Armor, David J., & Watkins, Shanea
School Composition and Hispanic Achievement
George Mason University
Examine the effect of Hispanic concentration on Hispanic educational outcomes.
Journal Name or Institutional Affiliation:
Presented at the Sociology of Education Association conference
- The Texas data does not support a conclusion that Hispanic concentration harms Hispanic achievement to a significant degree.
- After controlling for socioeconomic status, the cross-sectional relationship between Hispanic concentration and achievement is either positive or very small in most states with appreciable numbers of Hispanic students.
- The study finds no significant negative relationship between Hispanic concentration and Hispanic math or reading achievement among those states with the largest Hispanic student.
- Hispanic achievement trends in predominantly Hispanic schools are not much different from the trends in majority White schools as opposed to predominantly White schools.
- The fixed effect regression analyses with lagged achievement show no statistically significant adverse impacts of Hispanic concentration on either math or reading scores in Texas.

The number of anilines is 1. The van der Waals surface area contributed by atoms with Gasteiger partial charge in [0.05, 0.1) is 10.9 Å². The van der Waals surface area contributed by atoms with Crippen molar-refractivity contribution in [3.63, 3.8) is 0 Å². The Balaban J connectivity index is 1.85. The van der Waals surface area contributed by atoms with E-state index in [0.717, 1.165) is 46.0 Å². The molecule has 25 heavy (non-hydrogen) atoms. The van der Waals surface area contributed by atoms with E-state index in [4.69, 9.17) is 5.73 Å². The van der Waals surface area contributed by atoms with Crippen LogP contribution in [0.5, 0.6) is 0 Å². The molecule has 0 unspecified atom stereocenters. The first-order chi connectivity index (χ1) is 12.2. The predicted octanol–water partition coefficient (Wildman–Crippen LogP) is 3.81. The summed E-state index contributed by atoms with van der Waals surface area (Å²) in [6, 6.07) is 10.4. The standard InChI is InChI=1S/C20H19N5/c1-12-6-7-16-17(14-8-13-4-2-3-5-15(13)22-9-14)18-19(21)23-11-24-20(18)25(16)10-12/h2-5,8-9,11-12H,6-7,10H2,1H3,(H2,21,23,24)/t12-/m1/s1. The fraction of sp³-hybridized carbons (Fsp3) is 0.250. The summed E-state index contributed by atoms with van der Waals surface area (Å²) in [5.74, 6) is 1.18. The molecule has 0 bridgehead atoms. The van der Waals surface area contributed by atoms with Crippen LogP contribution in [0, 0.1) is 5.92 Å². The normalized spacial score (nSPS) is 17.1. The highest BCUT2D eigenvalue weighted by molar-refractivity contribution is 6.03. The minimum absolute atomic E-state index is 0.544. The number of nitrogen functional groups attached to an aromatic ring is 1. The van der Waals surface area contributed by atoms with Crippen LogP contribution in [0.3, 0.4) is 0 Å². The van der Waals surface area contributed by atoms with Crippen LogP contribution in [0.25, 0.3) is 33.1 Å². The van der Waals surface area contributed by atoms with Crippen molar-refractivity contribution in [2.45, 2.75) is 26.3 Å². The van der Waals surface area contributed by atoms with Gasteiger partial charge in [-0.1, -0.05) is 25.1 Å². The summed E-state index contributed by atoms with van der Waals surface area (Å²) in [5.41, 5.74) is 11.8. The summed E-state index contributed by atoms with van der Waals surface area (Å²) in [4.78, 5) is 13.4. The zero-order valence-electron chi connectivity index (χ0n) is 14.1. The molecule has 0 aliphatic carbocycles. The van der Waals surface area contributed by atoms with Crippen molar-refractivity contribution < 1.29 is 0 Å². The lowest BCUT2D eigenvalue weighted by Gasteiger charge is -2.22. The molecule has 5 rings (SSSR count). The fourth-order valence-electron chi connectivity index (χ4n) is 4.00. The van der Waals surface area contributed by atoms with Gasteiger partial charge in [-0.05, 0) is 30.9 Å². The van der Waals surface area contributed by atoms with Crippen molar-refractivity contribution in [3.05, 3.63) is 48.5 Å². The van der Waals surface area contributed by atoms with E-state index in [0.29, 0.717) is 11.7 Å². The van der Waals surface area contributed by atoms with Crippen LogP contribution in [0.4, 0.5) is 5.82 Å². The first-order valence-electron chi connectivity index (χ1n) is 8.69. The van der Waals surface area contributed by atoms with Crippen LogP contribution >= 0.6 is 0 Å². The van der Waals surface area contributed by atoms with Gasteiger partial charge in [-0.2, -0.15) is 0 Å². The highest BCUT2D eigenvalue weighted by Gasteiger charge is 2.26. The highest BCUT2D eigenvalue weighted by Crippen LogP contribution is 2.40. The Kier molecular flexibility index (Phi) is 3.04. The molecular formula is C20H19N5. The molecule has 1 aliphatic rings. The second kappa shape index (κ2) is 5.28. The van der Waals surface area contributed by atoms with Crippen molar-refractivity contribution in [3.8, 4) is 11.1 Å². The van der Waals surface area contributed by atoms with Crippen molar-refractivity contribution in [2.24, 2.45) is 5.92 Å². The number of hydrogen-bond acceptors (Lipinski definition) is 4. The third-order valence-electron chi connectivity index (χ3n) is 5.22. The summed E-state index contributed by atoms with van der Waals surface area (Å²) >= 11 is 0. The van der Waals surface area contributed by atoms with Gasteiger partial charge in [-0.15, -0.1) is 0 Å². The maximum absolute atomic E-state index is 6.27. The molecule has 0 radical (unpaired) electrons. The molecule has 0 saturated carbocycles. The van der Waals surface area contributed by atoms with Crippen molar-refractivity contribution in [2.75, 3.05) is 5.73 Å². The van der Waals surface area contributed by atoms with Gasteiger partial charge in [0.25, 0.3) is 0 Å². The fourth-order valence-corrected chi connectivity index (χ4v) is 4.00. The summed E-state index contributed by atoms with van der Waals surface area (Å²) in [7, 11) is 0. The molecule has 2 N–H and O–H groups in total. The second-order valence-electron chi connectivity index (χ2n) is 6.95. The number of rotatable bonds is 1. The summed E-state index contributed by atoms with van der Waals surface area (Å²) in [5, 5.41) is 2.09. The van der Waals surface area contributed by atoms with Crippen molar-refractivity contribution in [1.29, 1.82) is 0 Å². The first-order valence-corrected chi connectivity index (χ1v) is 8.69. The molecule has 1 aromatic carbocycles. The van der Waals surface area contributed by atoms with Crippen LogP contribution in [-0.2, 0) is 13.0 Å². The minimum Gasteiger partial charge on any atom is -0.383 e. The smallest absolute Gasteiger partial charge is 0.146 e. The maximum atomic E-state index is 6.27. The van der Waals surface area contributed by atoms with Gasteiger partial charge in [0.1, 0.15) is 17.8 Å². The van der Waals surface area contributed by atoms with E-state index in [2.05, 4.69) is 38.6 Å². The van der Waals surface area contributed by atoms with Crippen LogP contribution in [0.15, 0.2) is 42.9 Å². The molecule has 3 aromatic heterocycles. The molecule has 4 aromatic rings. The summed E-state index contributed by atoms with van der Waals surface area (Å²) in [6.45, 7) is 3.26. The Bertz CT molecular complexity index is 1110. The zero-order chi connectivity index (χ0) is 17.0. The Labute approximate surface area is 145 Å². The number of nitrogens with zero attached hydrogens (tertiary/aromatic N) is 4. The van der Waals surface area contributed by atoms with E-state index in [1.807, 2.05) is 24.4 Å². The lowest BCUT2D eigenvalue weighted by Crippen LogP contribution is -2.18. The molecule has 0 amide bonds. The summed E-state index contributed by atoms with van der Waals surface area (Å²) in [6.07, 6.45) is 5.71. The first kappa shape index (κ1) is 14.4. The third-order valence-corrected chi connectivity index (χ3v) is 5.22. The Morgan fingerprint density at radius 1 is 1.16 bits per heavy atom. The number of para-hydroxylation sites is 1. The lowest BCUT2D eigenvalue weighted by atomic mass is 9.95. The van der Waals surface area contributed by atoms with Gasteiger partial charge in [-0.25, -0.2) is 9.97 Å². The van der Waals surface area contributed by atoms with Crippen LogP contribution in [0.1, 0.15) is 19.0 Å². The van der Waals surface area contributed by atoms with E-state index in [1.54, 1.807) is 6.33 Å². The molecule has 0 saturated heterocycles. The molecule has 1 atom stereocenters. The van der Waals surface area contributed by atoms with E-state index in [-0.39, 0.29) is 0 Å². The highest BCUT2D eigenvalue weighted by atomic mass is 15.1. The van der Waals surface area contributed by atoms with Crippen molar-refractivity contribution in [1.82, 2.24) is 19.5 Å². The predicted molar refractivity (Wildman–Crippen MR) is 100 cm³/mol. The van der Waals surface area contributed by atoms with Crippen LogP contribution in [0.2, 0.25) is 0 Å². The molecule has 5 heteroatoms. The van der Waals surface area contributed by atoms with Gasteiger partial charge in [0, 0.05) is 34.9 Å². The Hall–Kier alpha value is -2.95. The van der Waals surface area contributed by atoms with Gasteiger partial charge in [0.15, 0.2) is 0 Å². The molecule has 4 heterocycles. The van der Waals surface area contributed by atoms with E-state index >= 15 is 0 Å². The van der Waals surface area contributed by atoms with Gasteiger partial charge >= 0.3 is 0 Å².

Academic Achievement, Hispanics, Latinos, Math, Racial Composition, Reading
Secondary Survey Data
Method of Analysis:
Fixed Effects Regression Models
Schools with Hispanic students in TX & CA
Unit of Analysis:
- Data from the 2003 NAEP (tested 900 or more 8th grade Hispanic students in six states: Arizona, California, Illinois, New Mexico, New York, and Texas.
- The longitudinal analyses is done with data from Texas and California.
- Final sample with slightly less than 30,000 observations with all three elementary grades and at least two of the middle school grades.
- Estimated model is similar to Hanushek, Rivkin, 2006 and 2007.
- The study performs first a descriptive analysis of NAEP data, and the proceeds to run fixed effect models with longitudinal data.
- DV: percentage of students who are proficient in reading or mathematics
- IV: Hispanic concentration